World

Vatican reaffirms celibacy for priests

The Pope and top Vatican officials have reconfirmed the Catholic Church's rule of celibacy for priests after considering an excommunicated archbishop's demand that it be dropped.

Pope Benedict XVI and top Vatican officials have reconfirmed the Catholic Church's rule of celibacy for priests after considering an excommunicated archbishop's demand that it be dropped.

The statement came after Vatican prelates and the Pope met for three hours on Thursday toexamine requests for dispensationand requests for readmission by clergy members who had married in recent years.

The Vatican had already said the policy itself was not open for debate, but that the meeting was called to examine the implications of "disobedience" by excommunicated Zambian Archbishop Emmanuel Milingo and a movement he founded,Married Priests Now.

"The value of the choice of priestly celibacy, according to Catholic tradition, has been reaffirmed," the Vatican saidin a brief statement after the meeting.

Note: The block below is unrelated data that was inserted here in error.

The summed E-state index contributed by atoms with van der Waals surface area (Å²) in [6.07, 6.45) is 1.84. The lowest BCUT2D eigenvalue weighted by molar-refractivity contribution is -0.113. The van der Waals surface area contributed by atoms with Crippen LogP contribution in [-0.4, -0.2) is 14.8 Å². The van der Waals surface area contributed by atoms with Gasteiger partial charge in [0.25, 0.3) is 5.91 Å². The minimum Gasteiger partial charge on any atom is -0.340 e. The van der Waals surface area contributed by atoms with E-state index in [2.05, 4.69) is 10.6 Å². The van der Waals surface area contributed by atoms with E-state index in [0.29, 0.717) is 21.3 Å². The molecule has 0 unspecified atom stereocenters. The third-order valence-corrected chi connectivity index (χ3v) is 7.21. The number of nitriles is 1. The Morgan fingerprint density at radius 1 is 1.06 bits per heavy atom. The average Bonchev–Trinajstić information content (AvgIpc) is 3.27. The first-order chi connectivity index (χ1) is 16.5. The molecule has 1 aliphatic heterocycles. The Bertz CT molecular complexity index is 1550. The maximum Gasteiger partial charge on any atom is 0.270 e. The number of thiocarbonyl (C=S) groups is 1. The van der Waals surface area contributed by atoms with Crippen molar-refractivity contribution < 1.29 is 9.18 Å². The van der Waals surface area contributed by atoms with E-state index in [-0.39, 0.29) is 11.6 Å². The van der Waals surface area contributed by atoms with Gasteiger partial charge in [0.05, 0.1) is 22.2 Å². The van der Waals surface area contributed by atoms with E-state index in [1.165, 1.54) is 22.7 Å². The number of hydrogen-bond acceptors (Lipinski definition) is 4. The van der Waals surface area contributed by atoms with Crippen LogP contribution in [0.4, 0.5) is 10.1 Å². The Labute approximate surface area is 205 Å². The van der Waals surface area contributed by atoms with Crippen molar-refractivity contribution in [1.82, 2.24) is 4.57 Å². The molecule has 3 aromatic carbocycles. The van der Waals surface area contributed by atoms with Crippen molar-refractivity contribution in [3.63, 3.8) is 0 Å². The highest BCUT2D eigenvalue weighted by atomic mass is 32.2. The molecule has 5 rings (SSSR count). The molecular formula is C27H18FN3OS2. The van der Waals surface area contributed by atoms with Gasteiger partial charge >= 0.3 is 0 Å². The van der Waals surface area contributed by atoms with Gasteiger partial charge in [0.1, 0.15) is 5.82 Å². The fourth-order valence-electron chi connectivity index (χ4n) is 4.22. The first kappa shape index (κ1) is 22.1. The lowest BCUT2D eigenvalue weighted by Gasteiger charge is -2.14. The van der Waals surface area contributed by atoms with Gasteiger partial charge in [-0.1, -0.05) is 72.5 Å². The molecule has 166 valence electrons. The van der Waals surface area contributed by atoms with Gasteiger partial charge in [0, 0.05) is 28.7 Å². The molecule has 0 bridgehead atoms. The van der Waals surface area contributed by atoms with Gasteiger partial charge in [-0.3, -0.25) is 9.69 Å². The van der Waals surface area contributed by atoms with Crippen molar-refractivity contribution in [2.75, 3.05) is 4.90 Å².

Milingo, who is married, was excommunicated from the Roman Catholic Church in September when he ordained four married American men as bishops despite being expressly forbidden to do so by the Vatican.

The move not only defied the policy of mandatory celibacy but also Vatican teaching that the authority to name bishops rests with the Pope.

The Vatican also excommunicated the four bishops and they now claim affiliation with the breakaway Synod of Old Catholic Churches.

Milingo wanted the church to drop the demand that clergy be celibate. As well, he demanded that men who left the priesthood to marry be allowed to return.

Milingo argues thatthe Church should embrace the more than 150,000 married priests worldwide —in part to ease the ongoing clergy shortage and to elevate the sanctity of marriage.

About a thousand of these priests and their wives plan a convention in New York City in December.

When Milingo was excommunicated, several Vatican observers said the Holy See was worried about the possibility that the archbishop, with the power to ordain bishops and priests, could start a schism.

With files from the Associated Press